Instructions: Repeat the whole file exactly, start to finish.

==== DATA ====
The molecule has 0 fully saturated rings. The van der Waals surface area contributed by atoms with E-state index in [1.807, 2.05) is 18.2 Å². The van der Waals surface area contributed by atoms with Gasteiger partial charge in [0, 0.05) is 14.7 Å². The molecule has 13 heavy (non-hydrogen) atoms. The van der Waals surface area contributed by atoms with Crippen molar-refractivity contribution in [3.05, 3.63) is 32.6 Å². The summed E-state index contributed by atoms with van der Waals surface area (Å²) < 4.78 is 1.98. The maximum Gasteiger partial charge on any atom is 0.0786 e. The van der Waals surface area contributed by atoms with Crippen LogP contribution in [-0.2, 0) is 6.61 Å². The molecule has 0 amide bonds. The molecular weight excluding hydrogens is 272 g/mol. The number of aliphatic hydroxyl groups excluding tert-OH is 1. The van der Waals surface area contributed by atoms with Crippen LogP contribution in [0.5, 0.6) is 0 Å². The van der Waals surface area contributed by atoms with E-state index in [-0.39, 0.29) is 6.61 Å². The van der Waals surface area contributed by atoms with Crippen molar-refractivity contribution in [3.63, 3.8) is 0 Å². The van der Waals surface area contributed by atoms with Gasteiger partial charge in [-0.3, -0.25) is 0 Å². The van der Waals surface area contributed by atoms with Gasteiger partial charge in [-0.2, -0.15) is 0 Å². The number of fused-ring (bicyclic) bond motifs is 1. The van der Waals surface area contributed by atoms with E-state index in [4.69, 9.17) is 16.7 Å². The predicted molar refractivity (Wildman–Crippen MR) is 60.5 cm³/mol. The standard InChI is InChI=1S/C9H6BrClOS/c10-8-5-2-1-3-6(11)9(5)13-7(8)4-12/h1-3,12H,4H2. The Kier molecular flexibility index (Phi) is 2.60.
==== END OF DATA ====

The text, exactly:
The molecule has 0 fully saturated rings. The van der Waals surface area contributed by atoms with E-state index in [1.807, 2.05) is 18.2 Å². The van der Waals surface area contributed by atoms with Gasteiger partial charge in [0, 0.05) is 14.7 Å². The molecule has 13 heavy (non-hydrogen) atoms. The van der Waals surface area contributed by atoms with Crippen molar-refractivity contribution in [3.05, 3.63) is 32.6 Å². The summed E-state index contributed by atoms with van der Waals surface area (Å²) < 4.78 is 1.98. The maximum Gasteiger partial charge on any atom is 0.0786 e. The van der Waals surface area contributed by atoms with Crippen LogP contribution in [-0.2, 0) is 6.61 Å². The molecule has 0 amide bonds. The molecular weight excluding hydrogens is 272 g/mol. The number of aliphatic hydroxyl groups excluding tert-OH is 1. The van der Waals surface area contributed by atoms with Crippen LogP contribution in [0.5, 0.6) is 0 Å². The van der Waals surface area contributed by atoms with E-state index in [-0.39, 0.29) is 6.61 Å². The van der Waals surface area contributed by atoms with Crippen molar-refractivity contribution in [3.63, 3.8) is 0 Å². The van der Waals surface area contributed by atoms with Gasteiger partial charge in [-0.3, -0.25) is 0 Å². The van der Waals surface area contributed by atoms with Gasteiger partial charge in [-0.2, -0.15) is 0 Å². The number of fused-ring (bicyclic) bond motifs is 1. The van der Waals surface area contributed by atoms with E-state index in [4.69, 9.17) is 16.7 Å². The predicted molar refractivity (Wildman–Crippen MR) is 60.5 cm³/mol. The standard InChI is InChI=1S/C9H6BrClOS/c10-8-5-2-1-3-6(11)9(5)13-7(8)4-12/h1-3,12H,4H2. The Kier molecular flexibility index (Phi) is 2.60.